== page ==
You Never Heard of Sandy Koufax?! by Jonah Winter – Even though Sandy Koufax was one of the best players in the game of baseball, he still faced discrimination as one of few Jewish players. When the Jewish High Holy Day of Yom Kippur coincided with the 1965 World Series, Koufax made the controversial decision not to pitch, because doing so would conflict with his religious beliefs. This excellent biography teaches much about dealing with prejudice and standing up for your beliefs in a challenging situation.

 

Days of Awe by Eric Kimmel – This book features three retellings of traditional Jewish folktales. The stories focus on the value of charity, forgiveness, and genuine love and repentance. Each story is accompanied by lovely illustrations by Erika Weihs. Though these are religious stories, the values they teach are important for families of any faith or families that aren’t religious. I recommend these stories for kids ages 8 and up.

 

The Magic of Kol Nidre by Bruce H. Siegel – The opening prayer of the Yom Kippur service is the Kol Nidre. It is first chanted softly, then louder, then at full voice. In this story, the narrator uses each recitation of the Kol Nidre to reflect on the prayer from different points in his life: as a boy, as a young man, and as an old man. He comes to realize that the true magic of the Kol Nidre is how it unites Jewish people from all over the world. This beautiful book is great for kids ages 6 and up.

 

Yussel’s Prayer by Barbara Cohen – This simple story focuses on having a true and genuine heart. As Reb Meir and his eldest son pray on Yom Kippur, they merely mouth the prayers, but their minds are on themselves and their own desires. Yussel is just a poor orphan boy and a shepherd, and while he is not as educated as Reb Meir or his son, the prayers of Yussel’s heart are pure. This folktale is great for kids ages 7 and up.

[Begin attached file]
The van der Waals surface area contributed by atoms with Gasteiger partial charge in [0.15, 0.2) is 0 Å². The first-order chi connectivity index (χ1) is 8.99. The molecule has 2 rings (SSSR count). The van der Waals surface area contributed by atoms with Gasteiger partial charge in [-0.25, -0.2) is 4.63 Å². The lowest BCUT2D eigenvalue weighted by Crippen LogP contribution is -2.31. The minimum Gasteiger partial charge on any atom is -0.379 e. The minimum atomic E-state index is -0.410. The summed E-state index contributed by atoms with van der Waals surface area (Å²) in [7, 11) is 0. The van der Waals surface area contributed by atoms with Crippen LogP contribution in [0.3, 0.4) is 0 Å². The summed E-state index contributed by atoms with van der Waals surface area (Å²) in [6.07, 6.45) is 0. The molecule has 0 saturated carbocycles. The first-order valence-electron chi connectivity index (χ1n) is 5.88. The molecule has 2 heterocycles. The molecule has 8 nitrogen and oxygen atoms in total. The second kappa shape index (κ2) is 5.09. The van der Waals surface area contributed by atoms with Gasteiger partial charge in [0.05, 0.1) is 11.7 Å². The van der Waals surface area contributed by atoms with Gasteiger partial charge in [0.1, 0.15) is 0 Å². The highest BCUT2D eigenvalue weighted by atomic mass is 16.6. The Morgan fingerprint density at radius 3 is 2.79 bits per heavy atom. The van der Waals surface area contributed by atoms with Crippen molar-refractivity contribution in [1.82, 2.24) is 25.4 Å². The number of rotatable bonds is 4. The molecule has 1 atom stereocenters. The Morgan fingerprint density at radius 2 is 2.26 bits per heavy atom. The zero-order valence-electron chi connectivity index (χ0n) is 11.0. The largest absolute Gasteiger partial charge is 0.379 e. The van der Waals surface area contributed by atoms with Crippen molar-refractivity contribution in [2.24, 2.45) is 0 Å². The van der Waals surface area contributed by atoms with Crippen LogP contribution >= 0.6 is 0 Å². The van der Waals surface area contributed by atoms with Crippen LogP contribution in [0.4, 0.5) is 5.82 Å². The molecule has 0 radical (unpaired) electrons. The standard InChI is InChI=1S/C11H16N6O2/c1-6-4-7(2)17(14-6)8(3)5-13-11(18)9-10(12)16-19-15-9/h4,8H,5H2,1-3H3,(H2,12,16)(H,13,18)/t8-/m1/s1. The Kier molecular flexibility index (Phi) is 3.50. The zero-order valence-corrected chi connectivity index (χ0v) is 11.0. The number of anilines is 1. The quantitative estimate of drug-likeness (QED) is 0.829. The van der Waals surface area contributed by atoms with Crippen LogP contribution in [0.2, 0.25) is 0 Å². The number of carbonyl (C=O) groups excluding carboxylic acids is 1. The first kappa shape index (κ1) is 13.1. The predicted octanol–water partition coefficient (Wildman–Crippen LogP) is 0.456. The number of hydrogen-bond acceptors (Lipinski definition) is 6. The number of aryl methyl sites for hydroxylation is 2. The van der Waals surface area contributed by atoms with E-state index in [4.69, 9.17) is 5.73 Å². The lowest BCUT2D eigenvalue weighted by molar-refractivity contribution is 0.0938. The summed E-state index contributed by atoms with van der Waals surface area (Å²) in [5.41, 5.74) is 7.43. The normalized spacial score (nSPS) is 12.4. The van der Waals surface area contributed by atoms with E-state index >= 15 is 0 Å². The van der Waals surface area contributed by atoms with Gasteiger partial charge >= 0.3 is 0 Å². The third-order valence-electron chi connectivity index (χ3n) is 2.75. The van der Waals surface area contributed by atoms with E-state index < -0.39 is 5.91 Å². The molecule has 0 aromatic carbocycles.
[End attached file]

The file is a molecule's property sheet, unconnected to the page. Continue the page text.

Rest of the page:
Yom Kippur Shortstop by David A. Adler – Jacob loves baseball, and he’s never missed a Little League game. However, this year the big championship game falls on Yom Kippur. Jacob isn’t sure what he should do — does he miss the game to observe Yom Kippur? Or does he show up to the game but miss out on an important day for his faith? This book is excellent for reading with kids ages 5 to 10.

 

Red, Blue and Yellow Yarn by Miriam Kosman – Danny’s Bubby is very prim and proper, and Danny is…not. He’s a rough-and-tumble little boy who has a way of getting into mischief. When Danny gets tangled up in Bubby’s yarn, he’s sure she will be furious with him. However, when Danny apologizes, he learns that his proper Bubby was once a curious child herself, and that she knows a thing or two about getting into trouble.

 

Sam and Charlie (and Sam, Too) by Leslie Kimmelman – Sam is excited that a new kid named Charlie is moving in next door, but he’s a little surprised when Charlie turns out to be a girl! Nevertheless, Sam and Charlie, and Charlie’s little sister, Sam, become good friends. All three children are Jewish, and they are learning about their faith and the power of friendship together. This book is made up of several short stories, including one called “I’m Sorry Day” that is perfect for Yom Kippur. It’s an excellent choice for those who are beginning to read independently.